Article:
President Bush has approved the takeover by a Dubai-owned company of American plants that make parts for jets and tanks after a review that seems to have satisfied lawmakers who helped block an earlier Dubai deal.

Bush said Friday the proposed sale of a U.S. subsidiary of a British precision engineering firm to the Dubai company "has been looked at very carefully." He said he had signed off on the transaction after receiving recommendations from the Pentagon and a committee that reviews security-related sales to foreign entities.

Initial reaction from Capitol Hill was favorable. "This investigation was a significant improvement over what happened before," said House Homeland Security Chairman Peter T. King, R-N.Y. "It's been much more thorough, much more detailed."

King was referring to the political firestorm over the proposed takeover of operations at several major U.S. ports by another Dubai-owned company, DP World. The company announced last month it was selling its interests in the ports to an American buyer after lawmakers protested that DP World's running of the ports posed an unacceptable security risk.

Dubai, now a strong U.S. ally, in the past has been a base for terrorist activities.

Sen. Charles Schumer, D-N.Y., a leading opponent of the port deal, also said he did not plan to oppose the transaction. "There are two differences between this deal and the Dubai ports deal," he said in a statement. "First, this went through the process in a careful, thoughtful way; and second, this is a product not a service, and the opportunity to infiltrate and sabotage is both more difficult and more detectable."

This time, the transaction involves the sale of Ross Catherall U.S. Holdings Inc., which is owned by the British Doncasters Group Ltd., to Dubai International Capital LLC. Dubai International, the investment arm of Dubai Holding, announced in December that it had signed an agreement to acquire Doncasters for 700 million pounds ($1.25 billion) from Royal Bank of Scotland Equity Finance.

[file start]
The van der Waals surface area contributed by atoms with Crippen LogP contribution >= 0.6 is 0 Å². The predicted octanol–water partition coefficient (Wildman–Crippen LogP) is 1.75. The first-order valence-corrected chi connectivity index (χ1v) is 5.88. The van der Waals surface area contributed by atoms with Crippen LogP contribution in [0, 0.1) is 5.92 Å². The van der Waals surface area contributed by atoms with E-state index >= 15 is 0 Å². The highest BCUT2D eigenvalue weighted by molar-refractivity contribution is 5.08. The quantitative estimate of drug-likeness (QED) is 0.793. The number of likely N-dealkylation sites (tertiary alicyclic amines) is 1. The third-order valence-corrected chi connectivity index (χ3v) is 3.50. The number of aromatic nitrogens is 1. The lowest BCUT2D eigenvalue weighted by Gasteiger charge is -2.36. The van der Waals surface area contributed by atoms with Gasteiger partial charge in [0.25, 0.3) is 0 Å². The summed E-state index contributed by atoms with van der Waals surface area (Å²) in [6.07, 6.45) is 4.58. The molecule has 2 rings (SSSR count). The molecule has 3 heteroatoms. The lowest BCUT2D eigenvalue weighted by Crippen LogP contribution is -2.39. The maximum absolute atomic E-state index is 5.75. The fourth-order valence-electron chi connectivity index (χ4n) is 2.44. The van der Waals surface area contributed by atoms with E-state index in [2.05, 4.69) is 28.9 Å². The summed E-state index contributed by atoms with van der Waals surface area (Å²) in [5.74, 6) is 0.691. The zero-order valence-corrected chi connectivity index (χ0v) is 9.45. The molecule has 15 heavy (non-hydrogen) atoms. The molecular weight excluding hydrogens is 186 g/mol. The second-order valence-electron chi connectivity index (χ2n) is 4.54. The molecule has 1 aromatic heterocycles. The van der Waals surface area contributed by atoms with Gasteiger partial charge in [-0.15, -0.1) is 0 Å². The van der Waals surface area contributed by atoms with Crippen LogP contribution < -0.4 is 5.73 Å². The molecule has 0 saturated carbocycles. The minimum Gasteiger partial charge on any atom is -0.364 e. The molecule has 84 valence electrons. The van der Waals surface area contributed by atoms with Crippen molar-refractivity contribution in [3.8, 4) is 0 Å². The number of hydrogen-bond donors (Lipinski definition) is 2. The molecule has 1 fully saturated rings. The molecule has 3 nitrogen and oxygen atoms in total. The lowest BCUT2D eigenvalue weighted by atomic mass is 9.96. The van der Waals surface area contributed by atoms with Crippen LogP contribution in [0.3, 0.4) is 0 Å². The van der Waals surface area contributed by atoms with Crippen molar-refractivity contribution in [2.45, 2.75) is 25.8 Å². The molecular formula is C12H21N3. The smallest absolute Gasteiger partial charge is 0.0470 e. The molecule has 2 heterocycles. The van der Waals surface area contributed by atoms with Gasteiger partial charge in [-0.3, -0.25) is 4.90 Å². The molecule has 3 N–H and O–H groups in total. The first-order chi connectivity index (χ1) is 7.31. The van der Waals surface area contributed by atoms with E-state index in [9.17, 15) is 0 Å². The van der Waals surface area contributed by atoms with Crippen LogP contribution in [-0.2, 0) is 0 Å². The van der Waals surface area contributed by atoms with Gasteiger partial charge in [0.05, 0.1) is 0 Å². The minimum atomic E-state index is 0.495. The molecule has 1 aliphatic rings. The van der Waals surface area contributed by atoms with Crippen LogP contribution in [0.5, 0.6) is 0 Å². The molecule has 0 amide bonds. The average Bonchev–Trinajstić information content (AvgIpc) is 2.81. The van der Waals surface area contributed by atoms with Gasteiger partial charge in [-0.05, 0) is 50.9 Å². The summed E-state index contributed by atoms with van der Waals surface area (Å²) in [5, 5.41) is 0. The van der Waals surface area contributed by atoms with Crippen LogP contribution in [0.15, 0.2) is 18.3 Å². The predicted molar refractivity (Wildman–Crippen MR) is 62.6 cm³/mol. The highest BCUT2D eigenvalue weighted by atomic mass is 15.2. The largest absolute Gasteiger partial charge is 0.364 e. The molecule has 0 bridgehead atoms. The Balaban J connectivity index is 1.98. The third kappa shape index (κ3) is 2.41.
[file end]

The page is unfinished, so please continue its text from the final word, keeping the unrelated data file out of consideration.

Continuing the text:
White House Press Secretary Scott McClellan said Friday that the Committee on Foreign Investment in the United States, the 12-agency panel that reviews transactions involving national security, went through an unusually lengthy review of the proposed deal.

He said CFIUS, which drew fire for its approval of the Dubai port deal, conducted both a 30-day review beginning on Jan. 28 and a 45-day investigation before recommending the sale to the president.

"The committee specifically considered the fact that a U.S. subsidiary of Ross Catherall is a single source supplier of turbine engine blades for the Department of Defense," McClellan said in a statement. He said the Dubai company had made a commitment that there would be no interruptions in supplies to the Pentagon.

Doncasters has nine plants in the United States, including two each in Connecticut and Alabama and one each in Massachusetts, South Carolina, Georgia, California and Oregon. It makes precision components and assemblies for such companies as Boeing Co., Pratt & Whitney and General Electric Co.

One Georgia Democrat, freshman Rep. John Barrow, said he still questioned the CFIUS process. Until the president provides Congress with the full CFIUS report on the Doncasters investigation, he said, "we'll never know if continuing down this path of selling off our national defense industries will end up hurting us in the long run."